Sunday, 14 December 2008

My First All-Grain

After years using dry malt extract as the base of my home brewing, today I finally used my home-made mash tun to do my first full batch all-grain brew. I decided to make an amber ale with pale ale, munich and crystal malt, and a hop I had never used before; glacier. Hence, I named the beer Glacial Amber. The recipe is here if you really want to know.

I'm not going to get all brew-geeky right now, but it was a long process. Exactly the reason I used extract till now, as it meant I could make a beer in three to four hours. Today took about eight or nine hours from start to finish. However the process is so slow with lots of waiting that I made a very tasty cottage pie in between as well as trying to clean the place up before my Mother arrives on Wednesday. I need to find a new place to put the fermenter actually...

Right now I'm sampling a bottle of my Christmas beer. Although only bottled a week ago, it has a light carbonation that I think improves it. Plus it's been in the fridge. Tomorrow is the office Christmas party, so I was considering bringing in a few bottles if it was any way condtioned. I'm tempted. It gives a nice spicey warmth. I don't know what beer will be on offer, but I fear a night of Becks or Veltins.

Next brew should be a barley wine. I can't wait!

5 comments:

Bionic Laura said...

Congratulations on the all grain brew. I'm sure when you taste it all the work will have been worth it.

I found that it took ages as well when I did the all grain brew. I still do extract brews as they can be done in an evening and don't take all day like the all grain.

At least you got a tasty dinner made during all the waiting around. Or maybe you could do like me and take up knitting to do while you're waiting for the mash!

e.s. delia said...

Congrats indeed on going all-grain! I've only done a few extract brews with a friend's equipment, one using specialty grains. But I've got the itch so bad, especially after reading about your oak chip experiment, I think I'll be buying my own set-up as a Christmas gift to myself. Enjoy the fruits of your labor!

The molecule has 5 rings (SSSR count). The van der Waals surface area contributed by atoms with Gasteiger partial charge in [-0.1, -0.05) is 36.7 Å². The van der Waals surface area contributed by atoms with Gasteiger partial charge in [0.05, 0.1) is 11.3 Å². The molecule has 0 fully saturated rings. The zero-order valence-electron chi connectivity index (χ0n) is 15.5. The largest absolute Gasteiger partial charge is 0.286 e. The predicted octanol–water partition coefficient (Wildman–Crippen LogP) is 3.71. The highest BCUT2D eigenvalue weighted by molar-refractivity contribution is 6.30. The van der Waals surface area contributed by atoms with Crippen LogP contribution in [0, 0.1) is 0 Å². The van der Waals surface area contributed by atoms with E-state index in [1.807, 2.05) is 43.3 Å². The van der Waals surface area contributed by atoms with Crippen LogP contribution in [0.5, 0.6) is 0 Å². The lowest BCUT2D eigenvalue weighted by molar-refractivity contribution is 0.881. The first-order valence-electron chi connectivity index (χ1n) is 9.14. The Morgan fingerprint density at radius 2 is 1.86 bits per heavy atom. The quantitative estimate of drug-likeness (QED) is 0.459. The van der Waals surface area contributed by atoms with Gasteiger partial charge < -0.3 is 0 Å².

Joe said...

I'm jealous! I have an accord with the Missus to NOT start homebrewing while we live in Belgium and while a generous part of our budget goes to beer-cellaring and beer-traveling. Seems like a fair enough deal until we get posted to the Middle East or something.

John said...

Nice one! They do get easier and quicker. I learned little time saving tips like getting all my water from the hot tap and sparging directly into the boiler and switching it on once the element was covered, little things like that saved me loads of time. Other things such as getting a good rhythm will help too.

Adeptus said...

Thank you all :)

I've avoided going all grain for over two years now simply because of time and space constraints. I have the space since moving to Germany, and actually, the time isn't so bad after all. I still firmly believe that you can make beer as good with dry malt extract and speciality malts (although I'll let others judge my efforts), but being able to do all grain just opens up more taste possibilities using grains that must be mashed to release their goodness. I reckoned it was about bloody time!

I have my extract brewing technique pretty smooth now, so this is just one more process that I can learn from. As you say, John, it's the little tricks that can really streamline the day. But I like being in the kitchen anyway...

I just hope it tastes good! :D